At the time, both sides said it was the starting point for in-depth talks, and the Vatican praised him for leading to a rapprochement between the official churches in China and the Holy See. In China, churches for various Christian denominations, including Roman Catholicism, are sanctioned by the Chinese government, which appoints or approves spiritual or underground leaders. The underground Catholic churches have been loyal to the Vatican and are under the supervision of bishops secretly appointed by the pope.
The 2018 agreement allegedly allowed Beijing to nominate candidates for bishop to official churches, but the pope was given the last word of appointment. This was seen as a move that followed the Pope̵7;s recognition of several bishops appointed by Chinese officials. The Vatican expelled these bishops.
Critics of the agreement have condemned the Vatican for negotiating with an authoritarian government and giving Beijing more legitimacy, giving it a potentially greater impact on the religious lives of 10 to 12 million Chinese Catholics. Some prominent American politicians, such as Senator Marco Rubio, a Florida Republican, were among those urging the Vatican to refrain from negotiating with the Chinese Communist Party.
According to the government of Chinese leader Xi Jinping, the party has tightened control over the national religious and spiritual life as part of Mr. Xi’s efforts to increase the party’s oversight of almost all aspects of society. Officials in southeast China have imposed particularly severe restrictions on Christianity. From 2014 to 2016, authorities in Zhejiang Province, where Xi Xi once served as party leader, ordered crosses from 1,200 to 1,700 churches to be destroyed, according to officials and residents.
The Vatican has had a close relationship with Beijing for many decades.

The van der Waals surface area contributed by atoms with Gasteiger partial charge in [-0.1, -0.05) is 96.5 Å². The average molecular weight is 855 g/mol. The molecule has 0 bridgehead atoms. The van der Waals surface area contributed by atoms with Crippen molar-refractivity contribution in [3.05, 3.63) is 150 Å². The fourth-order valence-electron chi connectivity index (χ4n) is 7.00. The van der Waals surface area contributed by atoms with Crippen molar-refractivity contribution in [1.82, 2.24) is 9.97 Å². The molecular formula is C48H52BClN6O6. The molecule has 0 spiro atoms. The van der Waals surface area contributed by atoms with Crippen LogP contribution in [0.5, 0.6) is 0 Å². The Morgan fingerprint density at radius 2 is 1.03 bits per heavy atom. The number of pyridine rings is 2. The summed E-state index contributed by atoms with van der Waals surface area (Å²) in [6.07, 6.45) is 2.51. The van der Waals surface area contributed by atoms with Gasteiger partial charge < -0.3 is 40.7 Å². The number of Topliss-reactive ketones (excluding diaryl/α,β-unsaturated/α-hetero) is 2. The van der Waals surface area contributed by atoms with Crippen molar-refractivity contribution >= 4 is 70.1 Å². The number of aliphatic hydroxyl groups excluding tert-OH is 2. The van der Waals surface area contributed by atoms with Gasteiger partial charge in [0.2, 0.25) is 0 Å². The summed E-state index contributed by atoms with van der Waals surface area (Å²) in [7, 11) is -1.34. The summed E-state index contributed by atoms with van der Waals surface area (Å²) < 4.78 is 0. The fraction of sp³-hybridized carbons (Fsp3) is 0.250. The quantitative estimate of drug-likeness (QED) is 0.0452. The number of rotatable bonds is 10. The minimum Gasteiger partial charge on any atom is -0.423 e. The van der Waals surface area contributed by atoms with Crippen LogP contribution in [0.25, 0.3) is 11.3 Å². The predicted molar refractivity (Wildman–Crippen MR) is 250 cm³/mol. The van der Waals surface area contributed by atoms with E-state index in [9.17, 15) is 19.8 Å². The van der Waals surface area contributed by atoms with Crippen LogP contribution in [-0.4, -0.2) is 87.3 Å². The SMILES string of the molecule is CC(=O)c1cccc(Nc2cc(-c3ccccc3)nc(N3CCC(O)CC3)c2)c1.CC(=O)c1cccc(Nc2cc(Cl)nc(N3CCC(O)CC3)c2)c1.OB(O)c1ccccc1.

Two broken diplomatic ties in 1951 and the Vatican officially recognize Taiwan, a democratic island that has de facto independence from China. In recent years, Chinese officials have put increasing pressure on several governments around the world that recognize Taiwan to end these relations with some success. If the Vatican and Beijing tried to re-establish diplomatic ties, Chinese officials would almost certainly demand that the Vatican end relations with Taiwan.
Pope Francis set himself the goal of increasing the presence of the Church throughout the world. In China, Protestantism is growing much faster than Catholicism.
In 2014, the Chinese government allowed the pope’s plane to fly through Chinese airspace on its way to Seoul, South Korea, breaking with tradition. The Pope sends a radio telegram message to Mr. Xiho, offering good wishes and the blessings of peace. Speaking to bishops outside Seoul, the pope said: “In this spirit of openness to others, I sincerely hope that those countries on your continent with which the Holy See does not yet have a full relationship cannot hesitate to continue the dialogue for the benefit of all.”